Executive Summary. On December 18, 2019 New York State’s Department of Health (DOH) issued a Request for Offers (RFO) from those who wish to continue or first become Fiscal Intermediaries (FIs) under the State’s Consumer Directed Personal Assistance Program (CDPAP). Every offer responding to this RFO must sign a “Joint Employment Attestation” expressly acknowledging the offeror’s status as a joint employer for a consumer-directed personal assistants (PAs). This mandate shifts substantial risk of loss and liability to an FI and raises many questions. Any written questions concerning the RFO must be submitted to DOH by January 3, 2019. Our suggested questions, which you are free to pose to DOH are listed in the “Policy Questions DOH Should be Asked,” section below. In the meantime, every existing FI should perform a self-audit of all the potential liabilities it is being asked to assume. Based on our firm’s 25 years’ experience in representing FIs, we can assist you, if desired.
Background of CDPAP in New York State
Over 35 years ago, mentally able but physically disabled Medicaid recipients wanted a program that was dramatically different than the licensed home care agency (LHCSA). A LHCSA differs dramatically from a FI under CDPAP because a LHCSA accepts responsibility for a patient's care and safety and directs and controls the manner and means by which the LHCSA’s workers provide services to Medicaid recipients in their own homes.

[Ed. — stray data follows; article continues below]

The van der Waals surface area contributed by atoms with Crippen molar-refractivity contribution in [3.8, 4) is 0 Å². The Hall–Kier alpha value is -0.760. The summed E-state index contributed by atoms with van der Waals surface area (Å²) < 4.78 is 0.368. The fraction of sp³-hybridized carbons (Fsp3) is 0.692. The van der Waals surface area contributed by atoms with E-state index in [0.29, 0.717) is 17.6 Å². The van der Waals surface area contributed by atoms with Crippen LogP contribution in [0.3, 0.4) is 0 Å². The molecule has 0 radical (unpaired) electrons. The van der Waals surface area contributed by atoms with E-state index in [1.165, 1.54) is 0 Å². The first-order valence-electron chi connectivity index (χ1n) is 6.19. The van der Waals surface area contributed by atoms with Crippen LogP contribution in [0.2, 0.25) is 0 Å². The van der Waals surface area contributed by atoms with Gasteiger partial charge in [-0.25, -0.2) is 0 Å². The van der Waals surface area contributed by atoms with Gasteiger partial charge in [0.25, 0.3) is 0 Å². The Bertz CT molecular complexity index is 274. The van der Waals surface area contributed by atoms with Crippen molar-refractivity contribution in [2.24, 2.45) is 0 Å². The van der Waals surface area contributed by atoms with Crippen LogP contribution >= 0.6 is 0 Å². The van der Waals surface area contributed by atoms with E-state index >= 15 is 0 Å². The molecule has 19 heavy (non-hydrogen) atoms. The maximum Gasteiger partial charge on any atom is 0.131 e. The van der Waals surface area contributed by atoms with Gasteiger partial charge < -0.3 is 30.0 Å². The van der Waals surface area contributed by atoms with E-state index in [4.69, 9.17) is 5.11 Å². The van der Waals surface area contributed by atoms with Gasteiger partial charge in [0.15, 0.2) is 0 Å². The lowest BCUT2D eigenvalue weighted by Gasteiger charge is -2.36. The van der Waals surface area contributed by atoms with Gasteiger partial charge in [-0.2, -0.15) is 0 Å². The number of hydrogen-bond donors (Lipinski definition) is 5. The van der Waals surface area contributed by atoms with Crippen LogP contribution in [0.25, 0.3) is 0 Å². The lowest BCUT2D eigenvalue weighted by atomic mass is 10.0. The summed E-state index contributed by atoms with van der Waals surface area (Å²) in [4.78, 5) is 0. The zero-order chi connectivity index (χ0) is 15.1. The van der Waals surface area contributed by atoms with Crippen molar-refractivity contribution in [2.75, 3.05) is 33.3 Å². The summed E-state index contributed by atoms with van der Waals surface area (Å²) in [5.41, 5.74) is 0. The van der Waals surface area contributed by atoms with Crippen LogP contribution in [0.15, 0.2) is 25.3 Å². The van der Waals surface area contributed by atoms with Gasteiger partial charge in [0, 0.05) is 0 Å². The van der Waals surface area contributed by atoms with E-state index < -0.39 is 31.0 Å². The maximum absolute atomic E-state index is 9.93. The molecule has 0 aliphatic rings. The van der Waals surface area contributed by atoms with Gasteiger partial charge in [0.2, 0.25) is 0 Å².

CDPAP was born as an alternative to a LHCSA. It allowed Medicaid recipients to live independently on their own, controlling not only their own plans of care, but also when, where, how and from whom they receive care. Historically NYS’s CDPAP has followed the employer agent FI model, where the FI is essentially a payroll and benefit administration company performing services on behalf of the Medicaid recipient or consumer.
The NYS Social Services Law establishing CDPAP and its implementing regulations do not expressly provide that FIs are required to be joint employers of a consumer’s employees, known as PAs. Rather, they expressly state that the FI’s services are performed "on behalf of the consumer to facilitate his or her role as the employer.” Moreover, an FI cannot become involved in a consumer’s care or oversee the PAs who provide the care, or have any input into who the consumer hires as a PA, how the consumer schedules the PA, what care or tasks of daily living the PA is requested to perform for the PA, or how, where or when the consumer receives these services.
These same constraints on an FI’s services are repeated in the RFO, which expressly states that FIs:
- are not responsible for, and fiscal intermediary services shall not include fulfillment of the responsibilities of the consumer which include: a) Managing their own plan of care including recruiting and hiring PAs; b) training, scheduling and supervising PAs including arranging and substitute coverage when a PA is temporarily unavailable for any reason; c) Assuring PAs competently and safely perform the required services; d) Timely approving and attesting to the accuracy of PA time records and transmitting such information to the FI according to the FI’s procedures; e) Timely notifying the FI of changes in employment status of any PA; f) Timely distributing PAs employment checks, if necessary; and g) Terminating PAs. (emphasis in original)
Policy Questions DOH Should be Asked
Despite the near total lack of control the FI has over a consumer and its employment of its PAs, without any amendment of the aforementioned statutory language and regulatory constraints, DOH has decided that it will require FIs submitting an RFO to assume joint employment status and assume all risk of potential loss arising from such joint employment status. How can FIs be expected to accept these risks, which will make them, not the consumer, the primary target of all types of claims and lawsuits?